NERC also helps business and society adapt to climate change through its role as secretariat host and member of LWEC - a network of 20 public-sector organisations, including the UK's seven research councils, that fund, carry out and use environmental change research. The members work together to provide decision-makers in policy, business and wider society with knowledge and resources to help them make informed responses to environmental change. These resources include a series of climate change impact report cards - authoritative and accessible sources of information on the observed and projected effects of climate change on different sectors.
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1. NERC is the UK's main agency for funding and managing research, training and knowledge exchange in the environmental sciences. Our work covers the full range of atmospheric, Earth, biological, terrestrial and aquatic science, from the deep oceans to the upper atmosphere and from the poles to the equator. We coordinate some of the world's most exciting research projects, tackling major issues such as climate change, environmental influences on human health, the genetic make-up of life on Earth, and much more. NERC is a non-departmental public body. We receive around £330 million of annual funding from the Department for Business, Innovation & Skills (BIS). This year marks NERC's 50th anniversary.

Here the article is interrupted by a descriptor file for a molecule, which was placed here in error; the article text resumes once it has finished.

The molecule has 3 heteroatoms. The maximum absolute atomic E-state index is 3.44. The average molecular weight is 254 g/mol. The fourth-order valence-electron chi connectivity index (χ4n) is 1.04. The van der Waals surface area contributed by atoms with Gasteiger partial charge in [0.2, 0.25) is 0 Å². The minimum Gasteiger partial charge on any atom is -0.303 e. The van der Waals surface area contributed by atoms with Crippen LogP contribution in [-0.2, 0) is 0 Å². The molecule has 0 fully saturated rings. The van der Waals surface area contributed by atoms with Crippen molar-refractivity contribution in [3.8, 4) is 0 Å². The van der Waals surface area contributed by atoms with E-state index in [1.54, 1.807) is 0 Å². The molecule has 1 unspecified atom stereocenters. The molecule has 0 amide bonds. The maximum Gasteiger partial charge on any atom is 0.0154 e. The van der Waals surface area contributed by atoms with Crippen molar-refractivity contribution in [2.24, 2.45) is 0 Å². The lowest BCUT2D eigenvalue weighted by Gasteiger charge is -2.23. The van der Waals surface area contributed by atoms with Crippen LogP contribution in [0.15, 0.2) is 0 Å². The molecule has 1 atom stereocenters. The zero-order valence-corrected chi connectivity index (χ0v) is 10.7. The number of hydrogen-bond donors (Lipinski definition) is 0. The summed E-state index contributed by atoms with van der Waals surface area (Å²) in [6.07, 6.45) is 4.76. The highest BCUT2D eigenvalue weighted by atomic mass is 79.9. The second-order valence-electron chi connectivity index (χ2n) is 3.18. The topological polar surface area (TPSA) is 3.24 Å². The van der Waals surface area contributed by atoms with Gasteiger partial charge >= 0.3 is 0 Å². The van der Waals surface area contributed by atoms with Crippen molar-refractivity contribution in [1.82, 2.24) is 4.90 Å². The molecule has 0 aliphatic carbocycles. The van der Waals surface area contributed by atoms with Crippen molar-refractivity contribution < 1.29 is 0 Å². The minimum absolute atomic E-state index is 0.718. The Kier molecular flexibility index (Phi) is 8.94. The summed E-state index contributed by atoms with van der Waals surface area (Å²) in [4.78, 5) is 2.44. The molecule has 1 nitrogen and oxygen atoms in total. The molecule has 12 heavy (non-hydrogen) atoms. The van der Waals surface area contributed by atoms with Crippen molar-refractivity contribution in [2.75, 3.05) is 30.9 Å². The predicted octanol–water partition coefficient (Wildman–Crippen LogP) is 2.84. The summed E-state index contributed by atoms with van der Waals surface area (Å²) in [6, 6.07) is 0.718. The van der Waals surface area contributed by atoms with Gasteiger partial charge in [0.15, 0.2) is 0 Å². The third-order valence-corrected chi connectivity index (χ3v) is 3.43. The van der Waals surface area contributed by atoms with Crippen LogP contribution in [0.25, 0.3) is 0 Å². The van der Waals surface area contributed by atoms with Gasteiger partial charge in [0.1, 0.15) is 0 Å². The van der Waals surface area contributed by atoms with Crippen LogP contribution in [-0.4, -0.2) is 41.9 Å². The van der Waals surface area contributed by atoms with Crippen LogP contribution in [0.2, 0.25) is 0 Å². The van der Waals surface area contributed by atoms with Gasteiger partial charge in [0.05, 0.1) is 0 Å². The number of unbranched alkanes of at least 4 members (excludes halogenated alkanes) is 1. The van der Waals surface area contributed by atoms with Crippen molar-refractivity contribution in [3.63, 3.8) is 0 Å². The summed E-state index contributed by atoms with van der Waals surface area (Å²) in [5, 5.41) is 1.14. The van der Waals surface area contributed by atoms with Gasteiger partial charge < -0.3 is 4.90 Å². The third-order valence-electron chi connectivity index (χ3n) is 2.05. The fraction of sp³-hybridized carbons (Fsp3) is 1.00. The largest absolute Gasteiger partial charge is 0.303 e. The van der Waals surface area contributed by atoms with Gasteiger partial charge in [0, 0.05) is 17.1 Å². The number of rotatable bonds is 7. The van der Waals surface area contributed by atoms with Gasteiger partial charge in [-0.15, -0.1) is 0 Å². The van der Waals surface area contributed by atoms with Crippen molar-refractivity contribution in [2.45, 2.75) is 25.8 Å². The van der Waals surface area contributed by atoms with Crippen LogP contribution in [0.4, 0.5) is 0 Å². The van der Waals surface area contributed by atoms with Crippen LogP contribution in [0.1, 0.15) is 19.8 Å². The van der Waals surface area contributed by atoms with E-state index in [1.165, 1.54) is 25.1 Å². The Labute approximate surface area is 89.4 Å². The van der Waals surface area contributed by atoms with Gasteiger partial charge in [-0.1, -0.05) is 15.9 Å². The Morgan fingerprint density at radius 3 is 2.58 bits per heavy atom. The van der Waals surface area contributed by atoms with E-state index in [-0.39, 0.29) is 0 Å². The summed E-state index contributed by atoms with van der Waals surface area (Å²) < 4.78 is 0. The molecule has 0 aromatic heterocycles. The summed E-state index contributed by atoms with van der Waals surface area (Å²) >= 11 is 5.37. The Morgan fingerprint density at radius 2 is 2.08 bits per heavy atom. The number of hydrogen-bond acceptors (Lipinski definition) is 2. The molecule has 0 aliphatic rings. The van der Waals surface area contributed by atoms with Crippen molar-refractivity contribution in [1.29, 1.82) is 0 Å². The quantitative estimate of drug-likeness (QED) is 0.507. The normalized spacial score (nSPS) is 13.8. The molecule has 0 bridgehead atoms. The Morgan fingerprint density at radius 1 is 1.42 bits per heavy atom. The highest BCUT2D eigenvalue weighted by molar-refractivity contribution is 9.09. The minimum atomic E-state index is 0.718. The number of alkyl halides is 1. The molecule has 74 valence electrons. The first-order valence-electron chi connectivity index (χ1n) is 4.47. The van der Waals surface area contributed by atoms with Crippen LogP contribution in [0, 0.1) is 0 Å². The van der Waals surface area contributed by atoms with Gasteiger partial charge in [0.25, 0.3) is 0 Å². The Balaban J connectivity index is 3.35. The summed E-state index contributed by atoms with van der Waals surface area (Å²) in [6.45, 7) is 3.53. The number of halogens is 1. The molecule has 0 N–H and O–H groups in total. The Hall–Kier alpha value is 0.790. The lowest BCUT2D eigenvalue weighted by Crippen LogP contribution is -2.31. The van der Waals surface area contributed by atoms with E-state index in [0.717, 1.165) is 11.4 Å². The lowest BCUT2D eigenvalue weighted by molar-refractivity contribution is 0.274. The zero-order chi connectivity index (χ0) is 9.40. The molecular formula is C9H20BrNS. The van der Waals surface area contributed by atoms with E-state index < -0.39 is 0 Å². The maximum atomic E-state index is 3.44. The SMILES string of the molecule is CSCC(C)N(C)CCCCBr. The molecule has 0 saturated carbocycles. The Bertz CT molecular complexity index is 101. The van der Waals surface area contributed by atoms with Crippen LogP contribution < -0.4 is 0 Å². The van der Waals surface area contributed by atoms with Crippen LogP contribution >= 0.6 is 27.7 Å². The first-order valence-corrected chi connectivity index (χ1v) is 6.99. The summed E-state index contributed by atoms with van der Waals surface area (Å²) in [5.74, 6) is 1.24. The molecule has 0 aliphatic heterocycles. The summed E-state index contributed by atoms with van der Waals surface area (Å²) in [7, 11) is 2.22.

2. NERC's research centres - the British Antarctic Survey, the British Geological Survey, the National Oceanography Centre, the Centre for Ecology & Hydrology, the National Centre for Atmospheric Science, the National Centre for Earth Observation.
3. UK scientists made up 12% of all AR5 authors. Of those UK scientists, 58% are NERC-funded. AR5 is made up of three working group reports. The first, WG1 'The Physical Science Basis', which is the most closely in NERC's area, had 15% UK authors, of which 64% are NERC-funded. The Working Group 2 report, 'Impacts, Adaptation & Vulnerability', had 11% UK authors, of which 53% are NERC-funded. Working Group 3, 'Mitigation of Climate Change', had 9% UK authors, of which 46% are NERC-funded.